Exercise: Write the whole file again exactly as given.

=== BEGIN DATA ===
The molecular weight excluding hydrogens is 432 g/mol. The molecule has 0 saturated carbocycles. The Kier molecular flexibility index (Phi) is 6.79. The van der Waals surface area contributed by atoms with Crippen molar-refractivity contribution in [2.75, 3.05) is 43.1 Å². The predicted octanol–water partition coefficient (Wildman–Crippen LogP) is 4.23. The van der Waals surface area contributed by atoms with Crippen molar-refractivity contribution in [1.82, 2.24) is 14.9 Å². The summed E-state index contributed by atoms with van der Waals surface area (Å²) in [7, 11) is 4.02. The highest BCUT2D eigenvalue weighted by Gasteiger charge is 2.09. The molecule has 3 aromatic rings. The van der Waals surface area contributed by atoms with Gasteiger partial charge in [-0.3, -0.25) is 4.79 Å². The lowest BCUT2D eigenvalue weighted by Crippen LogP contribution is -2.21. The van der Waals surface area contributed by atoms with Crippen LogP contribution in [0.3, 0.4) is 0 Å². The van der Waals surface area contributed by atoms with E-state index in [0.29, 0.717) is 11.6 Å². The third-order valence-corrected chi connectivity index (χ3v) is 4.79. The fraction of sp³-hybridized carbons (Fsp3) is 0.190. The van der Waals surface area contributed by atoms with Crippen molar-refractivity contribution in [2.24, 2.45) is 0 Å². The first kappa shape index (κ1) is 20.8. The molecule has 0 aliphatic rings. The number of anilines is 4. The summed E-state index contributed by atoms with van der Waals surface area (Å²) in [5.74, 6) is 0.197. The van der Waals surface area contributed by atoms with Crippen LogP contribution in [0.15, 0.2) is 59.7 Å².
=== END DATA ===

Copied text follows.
The molecular weight excluding hydrogens is 432 g/mol. The molecule has 0 saturated carbocycles. The Kier molecular flexibility index (Phi) is 6.79. The van der Waals surface area contributed by atoms with Crippen molar-refractivity contribution in [2.75, 3.05) is 43.1 Å². The predicted octanol–water partition coefficient (Wildman–Crippen LogP) is 4.23. The van der Waals surface area contributed by atoms with Crippen molar-refractivity contribution in [1.82, 2.24) is 14.9 Å². The summed E-state index contributed by atoms with van der Waals surface area (Å²) in [7, 11) is 4.02. The highest BCUT2D eigenvalue weighted by Gasteiger charge is 2.09. The molecule has 3 aromatic rings. The van der Waals surface area contributed by atoms with Gasteiger partial charge in [-0.3, -0.25) is 4.79 Å². The lowest BCUT2D eigenvalue weighted by Crippen LogP contribution is -2.21. The van der Waals surface area contributed by atoms with Crippen LogP contribution in [0.3, 0.4) is 0 Å². The van der Waals surface area contributed by atoms with E-state index in [0.29, 0.717) is 11.6 Å². The third-order valence-corrected chi connectivity index (χ3v) is 4.79. The fraction of sp³-hybridized carbons (Fsp3) is 0.190. The van der Waals surface area contributed by atoms with Crippen molar-refractivity contribution in [2.24, 2.45) is 0 Å². The first kappa shape index (κ1) is 20.8. The molecule has 0 aliphatic rings. The number of anilines is 4. The summed E-state index contributed by atoms with van der Waals surface area (Å²) in [5.74, 6) is 0.197. The van der Waals surface area contributed by atoms with Crippen LogP contribution in [0.15, 0.2) is 59.7 Å².